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My friends call me Elldee. And breaking the half century mark has been highly motivating: happy wife, mother, writer, teacher, day dreamer.

Wednesday, January 23, 2013

Book Review: The Spirit Child by Alison Naomi Holt

Holt's The Spirit Child is the first installment of a series of books that twist Native American spirit guides with feudal manors, strong female characters and realms in degrees of spiritual growth and power.  The storyline includes the involvement of actual walking, talking, and occasionally sarcastic guides in the form of owls, wolves, panthers, badgers, etc., working to maneuver the few spiritually awake humans to safety and teach them to negotiate an increasingly dangerous world due to a darker group of powerful animal spirits.

That sounds a bit like a mishmash of ideas, but it's a mix that had it an aroma would be described as delicious.  Bree Makena, Duchess of Danforth, is the main character, and she is ripe for change.  Heartbroken and determined to be alone and disconnected from society, she is ready to do battle with the first annoying individual she meets, but she is unwilling to watch a girl child be sold into slavery and certainly raped if no one steps in. Makena steps in, and life changes from that moment on.  The child turns out to be capable of seeing any spirit guide, not just her own, but she is as flawed and broken as Makena. The two travel more than just the rough territory of the lands they call home (or want to call home) as they deal with the fear and denial which keeps them from recognizing their guides and learning how to become part of society in ways they have yet to find appealing or even safe.

Makena and the child Kaiti have to not only figure out how to belong to each other but also how to belong to their spirit guides who are not in the least bit uncertain about how things should be going if only those stubborn humans would stop fighting their destinies.  Other characters also carry the story well, from long time friends, healer Becca and bathhouse owner Maura, to tribal leaders and royal families.  There are strong male characters as well and tribal elders who bring depth and meaning to much of the difficulties Makena and Kaiti face. Timur, Makena's dead husband, as the story progresses, is easy to accept as a person Makena might find impossible to face life without.  It is inevitable that one will get attached to several of the individuals Holt breathes into life in her writing as the reader steps smoothly in and out of the thoughts and concerns of a variety of supporting characters as well as the two main characters.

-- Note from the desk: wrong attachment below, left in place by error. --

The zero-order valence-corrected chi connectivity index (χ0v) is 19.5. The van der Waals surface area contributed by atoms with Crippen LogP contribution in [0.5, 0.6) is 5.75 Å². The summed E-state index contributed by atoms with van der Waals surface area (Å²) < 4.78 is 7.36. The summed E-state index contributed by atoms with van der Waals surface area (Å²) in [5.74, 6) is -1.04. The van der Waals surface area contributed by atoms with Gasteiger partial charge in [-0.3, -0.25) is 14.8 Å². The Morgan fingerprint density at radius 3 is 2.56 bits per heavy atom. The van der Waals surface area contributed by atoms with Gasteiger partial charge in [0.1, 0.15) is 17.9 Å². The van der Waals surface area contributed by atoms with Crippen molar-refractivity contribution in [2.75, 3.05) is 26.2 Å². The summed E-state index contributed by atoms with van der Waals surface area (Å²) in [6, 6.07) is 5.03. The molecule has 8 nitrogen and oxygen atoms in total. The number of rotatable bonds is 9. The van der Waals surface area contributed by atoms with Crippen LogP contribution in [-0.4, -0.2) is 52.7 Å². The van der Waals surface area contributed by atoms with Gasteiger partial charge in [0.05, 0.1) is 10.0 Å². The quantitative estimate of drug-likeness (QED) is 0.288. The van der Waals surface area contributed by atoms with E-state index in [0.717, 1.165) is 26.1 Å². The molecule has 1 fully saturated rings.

Arriving at the end of this book is a lot like it is in real life: few things are wrapped up in tidy bunches; much is left that needs to play out, and the trouble that was on the horizon is still lurking out there.  The difference is Makena has grown out of some of her troubles which is good because there are several more difficulties building up she is going to have to face if she wants to maintain life's new vision and new hope.

I enjoyed this book and view it as one I will probably reread, especially while I wait for the next book in the series to come out.  My main rule is if I anticipate reading a book again, its worth five stars.
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